Just shy of seven months since the World Health Organization (WHO) first received reports of a cluster of cases of “pneumonia of an unknown cause” in China, the WHO has issued a policy brief about preventing and managing COVID-19 across long-term care services. The COVID-19 pandemic has infected more than 13 million people around the world and claimed the lives of nearly 600,000. More than 40 percent of those deaths have been linked to long-term care facilities. In some high-income countries, that figure balloons to 80 percent.
The WHO brief outlines 11 policy objectives and key action points aimed to prevent and mitigate the impact of COVID-19 across the long-term care spectrum, including home and community-based care. Additionally, the brief suggests ways to transform health and long-term care services to increase the likelihood that they are integrated into the continuum of care.
Geared toward policy makers and authorities involved in the pandemic, these eleven recommendations are built upon evidence-based measures taken to prevent, prepare and respond to the pandemic:
- Include long-term care in all phases of the national response to the COVID-19 pandemic.
- Mobilize adequate funding for long-term care to respond to and recover from the COVID-19 pandemic.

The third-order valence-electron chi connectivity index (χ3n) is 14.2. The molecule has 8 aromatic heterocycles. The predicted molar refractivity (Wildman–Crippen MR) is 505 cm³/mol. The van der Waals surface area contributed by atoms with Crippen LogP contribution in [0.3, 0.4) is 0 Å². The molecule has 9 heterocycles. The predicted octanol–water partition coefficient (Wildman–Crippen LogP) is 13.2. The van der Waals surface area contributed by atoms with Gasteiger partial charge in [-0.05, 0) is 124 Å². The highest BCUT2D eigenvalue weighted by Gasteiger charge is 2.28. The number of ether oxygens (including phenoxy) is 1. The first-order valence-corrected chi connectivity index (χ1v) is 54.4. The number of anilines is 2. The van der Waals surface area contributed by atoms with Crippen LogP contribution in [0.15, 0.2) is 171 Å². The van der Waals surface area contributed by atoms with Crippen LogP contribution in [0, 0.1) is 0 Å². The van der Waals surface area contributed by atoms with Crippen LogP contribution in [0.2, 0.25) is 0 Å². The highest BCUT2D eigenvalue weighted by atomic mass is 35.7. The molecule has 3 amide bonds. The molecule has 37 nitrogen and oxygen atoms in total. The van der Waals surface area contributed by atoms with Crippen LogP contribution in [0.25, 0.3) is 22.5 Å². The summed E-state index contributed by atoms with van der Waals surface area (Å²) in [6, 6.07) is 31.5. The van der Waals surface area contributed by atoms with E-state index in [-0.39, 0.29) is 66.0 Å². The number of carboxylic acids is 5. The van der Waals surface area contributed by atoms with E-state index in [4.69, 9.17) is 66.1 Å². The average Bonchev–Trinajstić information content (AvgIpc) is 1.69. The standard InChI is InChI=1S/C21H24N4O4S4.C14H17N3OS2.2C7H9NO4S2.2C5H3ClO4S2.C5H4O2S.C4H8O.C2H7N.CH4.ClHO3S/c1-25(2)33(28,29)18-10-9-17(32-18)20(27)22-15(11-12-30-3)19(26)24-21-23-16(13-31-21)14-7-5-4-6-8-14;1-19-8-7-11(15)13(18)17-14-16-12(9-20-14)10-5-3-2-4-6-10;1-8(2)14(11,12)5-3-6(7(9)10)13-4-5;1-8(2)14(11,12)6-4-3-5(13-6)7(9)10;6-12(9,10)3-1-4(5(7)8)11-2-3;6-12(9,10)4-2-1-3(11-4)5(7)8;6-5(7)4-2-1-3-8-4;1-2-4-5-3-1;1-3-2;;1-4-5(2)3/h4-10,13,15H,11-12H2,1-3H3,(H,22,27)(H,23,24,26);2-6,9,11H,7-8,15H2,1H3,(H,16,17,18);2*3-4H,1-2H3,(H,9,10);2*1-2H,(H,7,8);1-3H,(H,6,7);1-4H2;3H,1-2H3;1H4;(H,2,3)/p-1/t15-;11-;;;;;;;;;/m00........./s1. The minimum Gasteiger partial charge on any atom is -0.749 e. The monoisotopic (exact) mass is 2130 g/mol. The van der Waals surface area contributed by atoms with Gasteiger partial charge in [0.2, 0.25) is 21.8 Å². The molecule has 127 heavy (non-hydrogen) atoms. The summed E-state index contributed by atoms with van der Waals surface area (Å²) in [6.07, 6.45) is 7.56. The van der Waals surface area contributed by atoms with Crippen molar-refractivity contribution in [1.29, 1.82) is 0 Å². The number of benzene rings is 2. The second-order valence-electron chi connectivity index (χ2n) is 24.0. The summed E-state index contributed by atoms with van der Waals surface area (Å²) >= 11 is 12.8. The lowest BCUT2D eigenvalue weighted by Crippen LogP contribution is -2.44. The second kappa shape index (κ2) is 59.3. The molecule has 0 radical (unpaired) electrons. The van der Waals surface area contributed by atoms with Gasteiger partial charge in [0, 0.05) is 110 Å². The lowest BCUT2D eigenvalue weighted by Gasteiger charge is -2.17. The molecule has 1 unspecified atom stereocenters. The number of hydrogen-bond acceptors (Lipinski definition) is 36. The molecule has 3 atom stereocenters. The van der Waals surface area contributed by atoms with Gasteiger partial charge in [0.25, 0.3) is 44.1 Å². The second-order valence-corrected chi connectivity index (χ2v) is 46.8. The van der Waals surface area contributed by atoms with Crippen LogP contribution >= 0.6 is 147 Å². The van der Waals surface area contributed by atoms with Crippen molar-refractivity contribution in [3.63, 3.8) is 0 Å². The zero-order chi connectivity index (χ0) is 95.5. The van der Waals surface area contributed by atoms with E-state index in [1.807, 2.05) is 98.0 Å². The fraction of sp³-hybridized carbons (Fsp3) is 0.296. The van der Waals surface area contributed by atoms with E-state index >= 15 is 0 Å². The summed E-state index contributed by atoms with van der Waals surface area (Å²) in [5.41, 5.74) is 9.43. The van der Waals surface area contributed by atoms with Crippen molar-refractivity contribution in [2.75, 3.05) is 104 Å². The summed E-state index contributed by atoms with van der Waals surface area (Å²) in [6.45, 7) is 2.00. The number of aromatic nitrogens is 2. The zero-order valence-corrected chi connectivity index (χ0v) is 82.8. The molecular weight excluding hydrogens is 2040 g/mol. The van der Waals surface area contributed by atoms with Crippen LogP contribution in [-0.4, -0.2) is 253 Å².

- Ensure effective monitoring and evaluation of the impact of COVID-19 on long-term care and ensure efficient information channeling between health and long-term care systems to optimize responses.
- Secure staff and resources, including adequate health workforce and health products, to respond to the COVID-19 pandemic and delivery quality long-term care services.
- Ensure the continuum and continuity of essential services for people receiving long-term care, including promotion, prevention, treatment, rehabilitation and palliation.
- Ensure that infection prevention and control standards are implemented and adhered to in all long-term care settings to prevent and safely manage COVID-19 cases.
- Prioritize testing, contact tracing and monitoring of the spread of COVID-19 among people receiving and providing long-term care services.
- Provide support for family and volunteer caregivers.
- Prioritize the psychosocial well-being of people receiving and providing long-term care services.
- Ensure a smooth transition to the recovery phase.
- Initiate steps for transformation of health and long-term care systems to appropriately integrate and ensure continuous, effective governance of long-term care services.
July 29, 2020 – C. St. John